SUN Hockey Pool

Khabi boo-boo forgiven

TERRY JONES, SUN MEDIA

, Last Updated: 8:50 AM ET

It's interesting to watch players watch each other when calamity occurs.

It's absolutely fascinating when something resembling cataclysm, catastrophe or collapse happens to the big off-season signing in his first game as a member of the new team in the new town.

"My teammates were very supportive," reported Nikolai Khabibulin the morning after the nightmare before when the netminder on the verge of recording his 300th win made a Khabi boo-boo in trying to making a first impression in a new uniform.

"It was great to hear," said the 36-year-old Russian who wasn't exactly the 'First Tzar' of the game.

CLEAR A PUCK

He gave up a goal on his very first shot on goal and then went out to clear a puck with 49 seconds to play and essentially cleared it into his own net to lose 4-3.

He ended up with a .810 save percentage to start the first year of a four-year $15 million US contract.

"Nobody wants to have anything like that happen in the last minute of your first game," he said.

"The way it happens is not a very nice way to begin with a new team. I think it is the sign of a good team the way they supported me after the game and again this morning," he said of the off-ice conditioning and meetings session Pat Quinn held instead of an on-ice practice session.

Players look at how the new guy handles the adversity, especially if he's the goaltender, the last line of defence, the guy you want to be unflappable when everything is going wrong around him.

Especially this guy who comes with assorted reputations from the many stops in his career which went from being an engaging guy when he broke into the league in Winnipeg to a much more moody man, at times an island to himself, in some of his subsequent stops.

For the media, at times talking to the Bulin Wall has been like talking to a, well, the wall.

But his new teammates saw him step out of his equipment and face a media scrum after being singlehandedly responsible for turning a generally positive performance into a loss that lingers.

And yesterday he came out from the back of the state-of-the-art Oilers' dressing room to sit down for a one-on-one interview, the likes of which he refused to grant at any stage of the playoff series I covered last year between the Chicago Blackhawks and the Vancouver Canucks when he was playing spectacular in reducing Roberto Luongo to tears.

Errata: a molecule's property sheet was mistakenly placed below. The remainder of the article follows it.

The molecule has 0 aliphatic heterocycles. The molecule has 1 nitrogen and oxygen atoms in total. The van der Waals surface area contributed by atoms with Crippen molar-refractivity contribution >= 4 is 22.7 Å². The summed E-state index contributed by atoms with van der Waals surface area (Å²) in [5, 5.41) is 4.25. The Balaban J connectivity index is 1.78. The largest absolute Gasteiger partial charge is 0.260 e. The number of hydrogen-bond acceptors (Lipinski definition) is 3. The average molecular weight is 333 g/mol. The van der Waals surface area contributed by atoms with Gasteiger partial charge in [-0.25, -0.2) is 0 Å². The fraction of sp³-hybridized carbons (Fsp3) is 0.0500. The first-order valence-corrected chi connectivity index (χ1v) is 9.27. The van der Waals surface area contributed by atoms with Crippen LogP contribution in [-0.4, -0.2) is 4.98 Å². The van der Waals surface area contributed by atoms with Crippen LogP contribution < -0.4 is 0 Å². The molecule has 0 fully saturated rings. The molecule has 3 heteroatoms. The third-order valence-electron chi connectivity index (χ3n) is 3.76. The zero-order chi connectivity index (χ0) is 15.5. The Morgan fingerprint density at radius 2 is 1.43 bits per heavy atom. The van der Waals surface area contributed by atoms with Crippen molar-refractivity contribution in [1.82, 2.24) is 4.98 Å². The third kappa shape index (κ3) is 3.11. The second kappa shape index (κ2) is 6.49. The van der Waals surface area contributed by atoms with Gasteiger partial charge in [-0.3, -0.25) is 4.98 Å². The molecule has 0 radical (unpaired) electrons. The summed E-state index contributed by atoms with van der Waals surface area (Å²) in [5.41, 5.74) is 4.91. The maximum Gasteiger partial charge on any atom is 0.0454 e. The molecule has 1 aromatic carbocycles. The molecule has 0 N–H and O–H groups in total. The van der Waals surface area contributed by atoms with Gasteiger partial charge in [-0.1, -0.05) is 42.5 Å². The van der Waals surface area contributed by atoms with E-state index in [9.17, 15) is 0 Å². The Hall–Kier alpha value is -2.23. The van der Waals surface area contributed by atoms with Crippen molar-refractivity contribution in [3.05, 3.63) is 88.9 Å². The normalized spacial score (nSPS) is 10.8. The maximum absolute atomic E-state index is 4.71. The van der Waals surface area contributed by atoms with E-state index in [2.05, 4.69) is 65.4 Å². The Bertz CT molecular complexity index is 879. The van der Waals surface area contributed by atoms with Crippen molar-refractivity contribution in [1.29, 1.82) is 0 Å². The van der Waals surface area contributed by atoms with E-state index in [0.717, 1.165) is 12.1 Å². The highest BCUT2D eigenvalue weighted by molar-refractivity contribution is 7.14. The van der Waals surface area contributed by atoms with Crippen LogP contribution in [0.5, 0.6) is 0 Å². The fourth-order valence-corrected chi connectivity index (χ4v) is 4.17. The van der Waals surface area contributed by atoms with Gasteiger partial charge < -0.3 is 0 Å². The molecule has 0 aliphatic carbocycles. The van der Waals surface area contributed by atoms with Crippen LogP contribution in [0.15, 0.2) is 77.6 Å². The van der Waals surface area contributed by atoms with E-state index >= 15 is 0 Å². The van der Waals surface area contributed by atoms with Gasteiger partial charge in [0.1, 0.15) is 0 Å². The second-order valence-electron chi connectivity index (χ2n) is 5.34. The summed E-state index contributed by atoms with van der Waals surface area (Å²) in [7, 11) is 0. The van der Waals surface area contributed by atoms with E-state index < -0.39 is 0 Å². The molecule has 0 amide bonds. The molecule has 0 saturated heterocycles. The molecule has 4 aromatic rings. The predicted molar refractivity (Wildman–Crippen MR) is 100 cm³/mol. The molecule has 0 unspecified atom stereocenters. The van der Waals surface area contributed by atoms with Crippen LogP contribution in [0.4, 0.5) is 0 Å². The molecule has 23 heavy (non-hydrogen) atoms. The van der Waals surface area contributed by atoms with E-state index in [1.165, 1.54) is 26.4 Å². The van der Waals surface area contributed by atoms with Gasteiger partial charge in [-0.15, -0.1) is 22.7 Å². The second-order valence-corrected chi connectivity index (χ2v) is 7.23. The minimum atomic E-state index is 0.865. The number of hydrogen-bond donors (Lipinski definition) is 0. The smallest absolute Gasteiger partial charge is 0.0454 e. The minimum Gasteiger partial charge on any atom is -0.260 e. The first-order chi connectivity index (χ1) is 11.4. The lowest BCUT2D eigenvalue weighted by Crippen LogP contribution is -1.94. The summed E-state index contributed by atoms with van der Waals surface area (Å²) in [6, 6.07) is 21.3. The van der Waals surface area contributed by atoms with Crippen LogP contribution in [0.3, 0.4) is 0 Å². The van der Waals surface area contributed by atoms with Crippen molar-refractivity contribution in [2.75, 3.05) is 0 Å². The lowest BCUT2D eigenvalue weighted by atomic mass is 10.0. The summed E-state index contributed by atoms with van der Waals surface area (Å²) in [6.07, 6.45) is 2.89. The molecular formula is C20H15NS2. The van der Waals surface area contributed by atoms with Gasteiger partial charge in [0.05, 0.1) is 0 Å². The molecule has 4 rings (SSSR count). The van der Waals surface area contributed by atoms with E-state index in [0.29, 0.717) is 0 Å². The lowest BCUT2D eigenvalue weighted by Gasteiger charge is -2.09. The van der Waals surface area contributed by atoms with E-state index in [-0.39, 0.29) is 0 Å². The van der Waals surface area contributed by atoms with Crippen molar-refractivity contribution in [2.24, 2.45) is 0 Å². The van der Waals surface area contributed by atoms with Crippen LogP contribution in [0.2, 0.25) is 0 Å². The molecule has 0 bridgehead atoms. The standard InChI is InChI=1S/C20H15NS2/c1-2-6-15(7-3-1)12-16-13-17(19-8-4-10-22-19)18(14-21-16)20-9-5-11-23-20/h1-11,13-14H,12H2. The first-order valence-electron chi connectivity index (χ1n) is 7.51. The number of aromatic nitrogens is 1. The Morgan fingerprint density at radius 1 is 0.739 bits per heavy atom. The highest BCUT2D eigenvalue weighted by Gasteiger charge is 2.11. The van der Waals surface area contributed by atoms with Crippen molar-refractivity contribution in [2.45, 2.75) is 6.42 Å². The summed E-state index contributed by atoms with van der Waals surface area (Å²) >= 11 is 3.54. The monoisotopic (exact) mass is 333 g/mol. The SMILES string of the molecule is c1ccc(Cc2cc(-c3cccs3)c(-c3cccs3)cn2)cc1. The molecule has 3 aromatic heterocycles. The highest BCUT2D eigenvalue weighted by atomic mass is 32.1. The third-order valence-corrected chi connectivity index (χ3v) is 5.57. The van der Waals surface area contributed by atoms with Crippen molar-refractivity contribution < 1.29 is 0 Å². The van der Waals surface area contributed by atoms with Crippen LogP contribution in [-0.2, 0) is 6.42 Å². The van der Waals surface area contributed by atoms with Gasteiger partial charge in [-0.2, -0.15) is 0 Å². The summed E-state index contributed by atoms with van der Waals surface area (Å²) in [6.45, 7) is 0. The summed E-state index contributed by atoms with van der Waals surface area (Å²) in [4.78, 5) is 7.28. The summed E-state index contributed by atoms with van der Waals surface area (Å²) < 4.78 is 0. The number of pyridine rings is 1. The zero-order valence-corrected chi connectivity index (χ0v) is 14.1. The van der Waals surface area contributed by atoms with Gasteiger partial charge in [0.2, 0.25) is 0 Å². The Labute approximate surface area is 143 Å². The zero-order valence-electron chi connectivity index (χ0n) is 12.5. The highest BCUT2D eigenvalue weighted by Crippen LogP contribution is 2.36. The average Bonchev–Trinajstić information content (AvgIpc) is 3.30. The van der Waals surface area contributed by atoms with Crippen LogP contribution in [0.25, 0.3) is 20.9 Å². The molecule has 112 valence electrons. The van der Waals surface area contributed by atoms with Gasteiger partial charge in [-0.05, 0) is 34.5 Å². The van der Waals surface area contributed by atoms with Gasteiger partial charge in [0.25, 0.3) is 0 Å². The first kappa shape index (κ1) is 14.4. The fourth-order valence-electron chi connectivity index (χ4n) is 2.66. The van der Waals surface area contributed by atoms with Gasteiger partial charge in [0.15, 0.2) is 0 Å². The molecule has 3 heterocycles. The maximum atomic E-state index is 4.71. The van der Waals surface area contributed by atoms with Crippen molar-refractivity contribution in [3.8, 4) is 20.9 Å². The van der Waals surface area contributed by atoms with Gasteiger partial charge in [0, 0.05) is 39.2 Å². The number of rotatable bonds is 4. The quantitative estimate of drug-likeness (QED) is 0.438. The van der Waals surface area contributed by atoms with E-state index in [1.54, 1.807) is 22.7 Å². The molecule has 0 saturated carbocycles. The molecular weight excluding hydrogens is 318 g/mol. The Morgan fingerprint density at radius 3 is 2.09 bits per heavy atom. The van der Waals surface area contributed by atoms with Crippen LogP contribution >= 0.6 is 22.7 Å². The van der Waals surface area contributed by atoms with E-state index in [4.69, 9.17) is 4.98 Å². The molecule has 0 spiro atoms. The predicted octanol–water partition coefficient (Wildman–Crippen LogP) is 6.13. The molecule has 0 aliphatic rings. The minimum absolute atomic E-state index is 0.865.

Here was a guy who went home and found a replay of the ghastly goal repeated over and over and over on any number of TV channels and up already on YouTube while being the subject of conversation in every bar in town.

He could have been rethinking the idea of signing on with the Oilers to complete his career in Canada.

"It was on all those TV places because everybody cares about hockey here," he said.

"In Canada every good play becomes a great play. And every mistake is magnified.

"I wouldn't say it's any easier but experience helps when something like this happens. Sometimes bad things happen.

"If something like that happens to you, obviously you'd like it to happen earlier in the game. I didn't have another shot after that.

"Mistakes happen for everybody. The next game after is important.

"Experience teaches you that good things can follow."

Coach Pat Quinn said he has the experience to know that can be true, too.

"The game before we won 35 in a row, we lost six or seven to nothing to Atlanta," said Quinn of coaching the Philadelphia Flyers on the record unbeaten streak in 1979.

Quinn says he doesn't have to go too far back in his career to find a comparable.

"The most recent was coaching Canada at the Spengler Cup. We'd outplayed the host team in the final game when we gave up two weak goals and our goaltender went out to handle the puck and something similar happened," he said of Justin Pogge.

THE BLAME GAME

Quinn wasn't any more happy with any of the goals which went behind Khabibulin in the opener, but other than the last one found others to blame including the penalty killing which opened the season 29th in the league.

"On the first goal a minute and a half into the game there were three mistakes made on the play," he said.

Quinn says everybody in the game has a story like the one Khabibulin has to tell about his first game as an Oiler.

"I've booted a few," he said of his playing days and spun a story about his worst "own goal" in a game when Cleveland was still in the league.

Quinn said he's not worried about his goalie letting one bad goal turn into something worse.

"He's a pro. He'll handle that."

Nice for Khabibulin to see the coach handle it, too.

TERRY.JONES@SUNMEDIA.CA


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